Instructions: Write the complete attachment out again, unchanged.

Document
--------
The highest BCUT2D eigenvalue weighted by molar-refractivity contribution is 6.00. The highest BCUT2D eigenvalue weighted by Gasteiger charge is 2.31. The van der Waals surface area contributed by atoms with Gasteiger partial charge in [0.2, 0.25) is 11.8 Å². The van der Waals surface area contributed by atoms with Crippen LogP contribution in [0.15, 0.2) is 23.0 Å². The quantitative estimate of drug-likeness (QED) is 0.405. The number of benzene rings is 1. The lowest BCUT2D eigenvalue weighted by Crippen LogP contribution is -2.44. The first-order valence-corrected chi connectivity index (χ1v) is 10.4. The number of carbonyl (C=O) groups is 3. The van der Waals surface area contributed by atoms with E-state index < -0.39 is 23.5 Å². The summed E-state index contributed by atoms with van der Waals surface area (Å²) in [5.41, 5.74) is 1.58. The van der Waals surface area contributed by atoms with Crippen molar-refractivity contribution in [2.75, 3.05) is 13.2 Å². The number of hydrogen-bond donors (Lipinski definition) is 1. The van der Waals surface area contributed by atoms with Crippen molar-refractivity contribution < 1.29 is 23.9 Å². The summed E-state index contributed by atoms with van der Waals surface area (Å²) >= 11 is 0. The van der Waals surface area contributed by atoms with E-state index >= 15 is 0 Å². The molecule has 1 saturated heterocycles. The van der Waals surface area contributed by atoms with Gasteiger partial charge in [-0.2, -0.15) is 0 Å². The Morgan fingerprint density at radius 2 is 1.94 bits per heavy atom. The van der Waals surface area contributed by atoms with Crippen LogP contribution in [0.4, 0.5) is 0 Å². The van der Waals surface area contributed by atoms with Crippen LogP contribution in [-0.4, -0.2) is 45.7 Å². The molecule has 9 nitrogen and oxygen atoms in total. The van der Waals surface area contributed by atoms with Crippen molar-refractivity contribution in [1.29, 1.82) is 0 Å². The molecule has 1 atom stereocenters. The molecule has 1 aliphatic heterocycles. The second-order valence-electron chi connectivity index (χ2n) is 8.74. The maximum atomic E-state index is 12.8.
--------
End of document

The highest BCUT2D eigenvalue weighted by molar-refractivity contribution is 6.00. The highest BCUT2D eigenvalue weighted by Gasteiger charge is 2.31. The van der Waals surface area contributed by atoms with Gasteiger partial charge in [0.2, 0.25) is 11.8 Å². The van der Waals surface area contributed by atoms with Crippen LogP contribution in [0.15, 0.2) is 23.0 Å². The quantitative estimate of drug-likeness (QED) is 0.405. The number of benzene rings is 1. The lowest BCUT2D eigenvalue weighted by Crippen LogP contribution is -2.44. The first-order valence-corrected chi connectivity index (χ1v) is 10.4. The number of carbonyl (C=O) groups is 3. The van der Waals surface area contributed by atoms with E-state index < -0.39 is 23.5 Å². The summed E-state index contributed by atoms with van der Waals surface area (Å²) in [5.41, 5.74) is 1.58. The van der Waals surface area contributed by atoms with Crippen molar-refractivity contribution in [2.75, 3.05) is 13.2 Å². The number of hydrogen-bond donors (Lipinski definition) is 1. The van der Waals surface area contributed by atoms with Crippen molar-refractivity contribution < 1.29 is 23.9 Å². The summed E-state index contributed by atoms with van der Waals surface area (Å²) >= 11 is 0. The van der Waals surface area contributed by atoms with E-state index >= 15 is 0 Å². The molecule has 1 saturated heterocycles. The van der Waals surface area contributed by atoms with Gasteiger partial charge in [-0.2, -0.15) is 0 Å². The Morgan fingerprint density at radius 2 is 1.94 bits per heavy atom. The van der Waals surface area contributed by atoms with Crippen LogP contribution in [0.4, 0.5) is 0 Å². The van der Waals surface area contributed by atoms with Crippen LogP contribution in [-0.4, -0.2) is 45.7 Å². The molecule has 9 nitrogen and oxygen atoms in total. The van der Waals surface area contributed by atoms with Crippen molar-refractivity contribution in [1.29, 1.82) is 0 Å². The molecule has 1 atom stereocenters. The molecule has 1 aliphatic heterocycles. The second-order valence-electron chi connectivity index (χ2n) is 8.74. The maximum atomic E-state index is 12.8.